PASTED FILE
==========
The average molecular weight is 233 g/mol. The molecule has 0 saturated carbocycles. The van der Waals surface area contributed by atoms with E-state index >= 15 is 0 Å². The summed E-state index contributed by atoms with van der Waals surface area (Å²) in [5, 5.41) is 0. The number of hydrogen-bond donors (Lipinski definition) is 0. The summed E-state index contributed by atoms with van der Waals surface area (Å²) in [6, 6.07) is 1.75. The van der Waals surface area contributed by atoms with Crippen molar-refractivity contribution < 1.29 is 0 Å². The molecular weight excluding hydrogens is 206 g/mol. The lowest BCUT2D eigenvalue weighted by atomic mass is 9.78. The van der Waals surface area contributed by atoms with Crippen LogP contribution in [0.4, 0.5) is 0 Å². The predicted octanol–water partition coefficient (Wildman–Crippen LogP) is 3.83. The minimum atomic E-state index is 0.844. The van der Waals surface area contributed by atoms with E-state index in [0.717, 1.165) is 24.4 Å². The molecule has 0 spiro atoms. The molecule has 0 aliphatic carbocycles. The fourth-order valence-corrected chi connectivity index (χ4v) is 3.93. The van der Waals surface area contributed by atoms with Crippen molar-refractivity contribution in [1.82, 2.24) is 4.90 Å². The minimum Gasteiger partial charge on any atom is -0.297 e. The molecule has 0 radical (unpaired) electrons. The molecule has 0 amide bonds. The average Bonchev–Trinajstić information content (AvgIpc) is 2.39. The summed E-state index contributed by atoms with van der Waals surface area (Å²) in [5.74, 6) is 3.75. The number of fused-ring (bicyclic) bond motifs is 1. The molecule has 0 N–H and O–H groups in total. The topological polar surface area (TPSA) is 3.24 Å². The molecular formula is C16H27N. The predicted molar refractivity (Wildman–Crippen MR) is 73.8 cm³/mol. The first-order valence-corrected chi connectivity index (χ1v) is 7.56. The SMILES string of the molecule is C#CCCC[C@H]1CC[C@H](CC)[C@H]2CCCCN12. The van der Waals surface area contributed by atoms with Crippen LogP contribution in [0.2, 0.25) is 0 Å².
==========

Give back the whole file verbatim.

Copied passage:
The average molecular weight is 233 g/mol. The molecule has 0 saturated carbocycles. The van der Waals surface area contributed by atoms with E-state index >= 15 is 0 Å². The summed E-state index contributed by atoms with van der Waals surface area (Å²) in [5, 5.41) is 0. The number of hydrogen-bond donors (Lipinski definition) is 0. The summed E-state index contributed by atoms with van der Waals surface area (Å²) in [6, 6.07) is 1.75. The van der Waals surface area contributed by atoms with Crippen molar-refractivity contribution < 1.29 is 0 Å². The molecular weight excluding hydrogens is 206 g/mol. The lowest BCUT2D eigenvalue weighted by atomic mass is 9.78. The van der Waals surface area contributed by atoms with Crippen LogP contribution in [0.4, 0.5) is 0 Å². The predicted octanol–water partition coefficient (Wildman–Crippen LogP) is 3.83. The minimum atomic E-state index is 0.844. The van der Waals surface area contributed by atoms with E-state index in [0.717, 1.165) is 24.4 Å². The molecule has 0 spiro atoms. The molecule has 0 aliphatic carbocycles. The fourth-order valence-corrected chi connectivity index (χ4v) is 3.93. The van der Waals surface area contributed by atoms with Crippen molar-refractivity contribution in [1.82, 2.24) is 4.90 Å². The minimum Gasteiger partial charge on any atom is -0.297 e. The molecule has 0 radical (unpaired) electrons. The molecule has 0 amide bonds. The average Bonchev–Trinajstić information content (AvgIpc) is 2.39. The summed E-state index contributed by atoms with van der Waals surface area (Å²) in [5.74, 6) is 3.75. The number of fused-ring (bicyclic) bond motifs is 1. The molecule has 0 N–H and O–H groups in total. The topological polar surface area (TPSA) is 3.24 Å². The molecular formula is C16H27N. The predicted molar refractivity (Wildman–Crippen MR) is 73.8 cm³/mol. The first-order valence-corrected chi connectivity index (χ1v) is 7.56. The SMILES string of the molecule is C#CCCC[C@H]1CC[C@H](CC)[C@H]2CCCCN12. The van der Waals surface area contributed by atoms with Crippen LogP contribution in [0.2, 0.25) is 0 Å².